Library locations, AAA discounts by location application, google results in search box affected by location; also the 'near me now' button and 'in stock' option due to linking into inventory systems. Public transit now adding mobile apps for what is near you (find home).

Beside location, visual: interaction via cameras. Searching visually is mainstream now with camera, qr code. Translations, etc. Omoby google goggles, barcode readers (redlaser), can put library barcode onto mobile device, cardstar can do it for Ll of your cards. Qr codes are enhanced barcodes holding much information. Gravestones and fast foo din japan use qr codes. When groceries picked, gap coupons, lousiville zoo has on animal cages, Facebook. Integrating them to users, on business cards, etc. Copy of books with qr codes in margins to supplement the text. Qr codes added to catalog, qr codes in stacks rerouting catalog for more info. Scavenger hunts using qr codes, marketing for library using qr codes, qr codes by blog taking you to reference SMS. Target has. Coupon campaign via qr code, and star bucks allow gift cards via phone. Google has integrAted qr codes into url shortened.

Another aspect of visual is augmented reality, a layer of extra info or enriched content over real image. Hours of store over image of don't store, links to wikipedia entered via wikitube (?). Google maps uses for street view, zagat to go puts info on restaurants over physical view. Map overlaid with driving instructions and upcoming locations. Nc state has the wolf walk, an augmented tour of campus for user with archival photos, pics of buildings that used to be there, etc, all location aware.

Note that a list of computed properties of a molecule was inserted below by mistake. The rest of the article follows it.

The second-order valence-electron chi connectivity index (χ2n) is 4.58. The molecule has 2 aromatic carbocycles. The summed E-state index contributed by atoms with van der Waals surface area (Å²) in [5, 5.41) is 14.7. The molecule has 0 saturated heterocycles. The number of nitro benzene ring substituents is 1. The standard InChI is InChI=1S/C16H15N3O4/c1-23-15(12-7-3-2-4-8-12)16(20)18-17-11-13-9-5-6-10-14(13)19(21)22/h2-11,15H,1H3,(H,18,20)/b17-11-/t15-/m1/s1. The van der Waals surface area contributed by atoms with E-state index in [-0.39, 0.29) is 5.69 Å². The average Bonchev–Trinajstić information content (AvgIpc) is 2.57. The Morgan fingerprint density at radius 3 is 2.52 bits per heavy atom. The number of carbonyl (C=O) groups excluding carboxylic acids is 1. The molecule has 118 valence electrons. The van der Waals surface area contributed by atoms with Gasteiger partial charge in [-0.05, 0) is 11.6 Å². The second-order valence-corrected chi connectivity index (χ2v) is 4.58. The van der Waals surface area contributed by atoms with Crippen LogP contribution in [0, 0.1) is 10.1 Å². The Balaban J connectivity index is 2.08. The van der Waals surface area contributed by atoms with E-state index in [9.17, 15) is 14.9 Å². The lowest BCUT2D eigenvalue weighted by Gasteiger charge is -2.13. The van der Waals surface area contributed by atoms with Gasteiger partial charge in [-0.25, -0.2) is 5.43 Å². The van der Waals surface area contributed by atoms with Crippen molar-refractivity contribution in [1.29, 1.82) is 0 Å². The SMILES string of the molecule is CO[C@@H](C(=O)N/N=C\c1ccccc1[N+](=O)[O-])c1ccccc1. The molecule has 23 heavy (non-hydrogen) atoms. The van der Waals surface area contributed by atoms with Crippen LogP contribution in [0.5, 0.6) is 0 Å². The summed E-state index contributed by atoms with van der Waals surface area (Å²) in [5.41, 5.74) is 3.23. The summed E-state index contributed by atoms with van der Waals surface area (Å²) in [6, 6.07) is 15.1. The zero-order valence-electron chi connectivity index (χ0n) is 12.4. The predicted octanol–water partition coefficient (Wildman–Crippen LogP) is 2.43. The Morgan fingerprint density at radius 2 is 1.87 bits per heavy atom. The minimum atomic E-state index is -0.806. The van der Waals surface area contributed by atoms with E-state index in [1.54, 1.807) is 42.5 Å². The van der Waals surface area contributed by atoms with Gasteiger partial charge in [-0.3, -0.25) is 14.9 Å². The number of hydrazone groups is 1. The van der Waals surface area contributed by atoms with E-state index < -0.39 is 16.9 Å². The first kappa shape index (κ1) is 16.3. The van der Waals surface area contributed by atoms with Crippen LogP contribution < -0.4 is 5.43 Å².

Search is actually third after bookmarks, urls, and something else. Mobiel used to be for fast quick snippets, but now moving to deeper searching, during downtime folks browse and discover. Not because of specific reference need, casual browsing. Not Wally searching becAuse they don't know what they are looking for. We are back to incidental search of serendipity, not keyword searching. This is more driven by social contacts and social searching. Morel about discovery than just searching for a particular answer or an explicit need. Real time. Push notification based on location specific information. Built on social and contextual analytics and filtering, personal, geo, and social footprint drives the systems.

Social augmented reality. Socialight. Augmented id. Picture of person brings up profiles, accounts, etc., layering that information on top of reality. Floaticons float around reality, aimed at social interactions with place. Augmented humanity should become regular search, adding human intelligence to how. We are searching and the answers we get. Looking at w3c potential standards.

YouTube video examples of how folks are marketing aimed at users. Definitely get the online slides for this presentation, some great data here. Google is going mobile first for their future development.